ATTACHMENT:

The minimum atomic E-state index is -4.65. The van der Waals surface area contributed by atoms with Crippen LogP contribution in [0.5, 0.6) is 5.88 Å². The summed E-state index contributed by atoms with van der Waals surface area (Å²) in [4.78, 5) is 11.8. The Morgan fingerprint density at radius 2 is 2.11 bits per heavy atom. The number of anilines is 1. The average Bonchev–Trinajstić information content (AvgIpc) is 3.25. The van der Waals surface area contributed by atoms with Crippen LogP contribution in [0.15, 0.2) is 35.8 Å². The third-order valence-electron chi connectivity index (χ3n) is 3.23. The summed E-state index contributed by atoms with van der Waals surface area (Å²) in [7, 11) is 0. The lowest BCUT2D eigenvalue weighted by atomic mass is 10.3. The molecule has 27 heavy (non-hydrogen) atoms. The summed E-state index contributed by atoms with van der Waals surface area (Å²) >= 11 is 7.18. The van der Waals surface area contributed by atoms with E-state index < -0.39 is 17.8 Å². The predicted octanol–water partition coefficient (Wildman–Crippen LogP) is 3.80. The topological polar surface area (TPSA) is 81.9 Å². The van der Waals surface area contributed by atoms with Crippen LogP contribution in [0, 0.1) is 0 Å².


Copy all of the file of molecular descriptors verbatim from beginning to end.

The minimum atomic E-state index is -4.65. The van der Waals surface area contributed by atoms with Crippen LogP contribution in [0.5, 0.6) is 5.88 Å². The summed E-state index contributed by atoms with van der Waals surface area (Å²) in [4.78, 5) is 11.8. The Morgan fingerprint density at radius 2 is 2.11 bits per heavy atom. The number of anilines is 1. The average Bonchev–Trinajstić information content (AvgIpc) is 3.25. The van der Waals surface area contributed by atoms with Crippen LogP contribution in [0.15, 0.2) is 35.8 Å². The third-order valence-electron chi connectivity index (χ3n) is 3.23. The summed E-state index contributed by atoms with van der Waals surface area (Å²) in [7, 11) is 0. The lowest BCUT2D eigenvalue weighted by atomic mass is 10.3. The molecule has 27 heavy (non-hydrogen) atoms. The summed E-state index contributed by atoms with van der Waals surface area (Å²) >= 11 is 7.18. The van der Waals surface area contributed by atoms with E-state index < -0.39 is 17.8 Å². The predicted octanol–water partition coefficient (Wildman–Crippen LogP) is 3.80. The topological polar surface area (TPSA) is 81.9 Å². The van der Waals surface area contributed by atoms with Crippen LogP contribution in [0, 0.1) is 0 Å².